The human rights charity Liberty, is to write to every headteacher in England, demanding clarity for parents over the collection of pupil nationality data, Schools Week reports.
This week, headteachers will order for the second time, that pupil nationality data and country of birth is recorded. The first data collection was carried out in September last year.
The first data collection caused unease among parents, with some headteachers, wrongly demanding copies of passports, and focusing their enquiries on ‘non-white- children.
Martha Spurrier, director of Liberty and a human rights lawyer, is to warn headteachers that they must ensure parents know they can refuse to supply the data. She has called the government’s drive to collect nationality data a “foreign child list experiment.” She said:
“It shouldn’t have fallen to campaigners to inform schools and parents about their right to refuse to give this information – but the Department for Education wasn’t going to step up.”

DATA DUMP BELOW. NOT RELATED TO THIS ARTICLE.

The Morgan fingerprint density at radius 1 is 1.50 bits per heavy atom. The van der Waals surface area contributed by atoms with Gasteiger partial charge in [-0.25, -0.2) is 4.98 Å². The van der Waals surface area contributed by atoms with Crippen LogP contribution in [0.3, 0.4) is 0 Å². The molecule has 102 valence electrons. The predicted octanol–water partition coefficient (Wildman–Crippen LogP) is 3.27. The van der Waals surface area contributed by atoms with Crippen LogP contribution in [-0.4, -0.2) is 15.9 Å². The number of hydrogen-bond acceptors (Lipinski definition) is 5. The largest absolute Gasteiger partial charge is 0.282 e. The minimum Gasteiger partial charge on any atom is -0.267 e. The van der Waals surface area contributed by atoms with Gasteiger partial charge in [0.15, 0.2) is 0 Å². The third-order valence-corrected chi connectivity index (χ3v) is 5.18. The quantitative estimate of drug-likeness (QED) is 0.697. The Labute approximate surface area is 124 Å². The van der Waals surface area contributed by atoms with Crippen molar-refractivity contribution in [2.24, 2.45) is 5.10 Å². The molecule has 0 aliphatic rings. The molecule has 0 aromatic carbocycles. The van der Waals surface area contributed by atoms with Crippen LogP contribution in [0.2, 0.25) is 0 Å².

The pupil nationality data collection drive will begin on Thursday, and headteachers have until mid-February to submit information about their pupils, to be included in the national database.
According to government guidance, parents can also request to retract information on nationality and country of birth provided to schools in the last census in October, and campaigners say they want schools to do more to make them aware of this.
A joint email from Spurrier and the Schools Against Borders for Children (SABC) campaign, set up in protest at the data collection policy, will arrive in heads’ inboxes tomorrow.
Reports by Schools Week in December revealed, that the government intended to use pupil’s nationality and country of birth data, to police immigration, but did away with this proposal before the first census of the academic year, which took place in September 2016.
Leaked emails to the BBC also revealed, that the collection of the additional data had been ordered as a compromise, following former education secretary Nicky Morgan’s refusal to allow teachers to carry out immigration checks. That plan was proposed by the Home Secretary, Theresa May.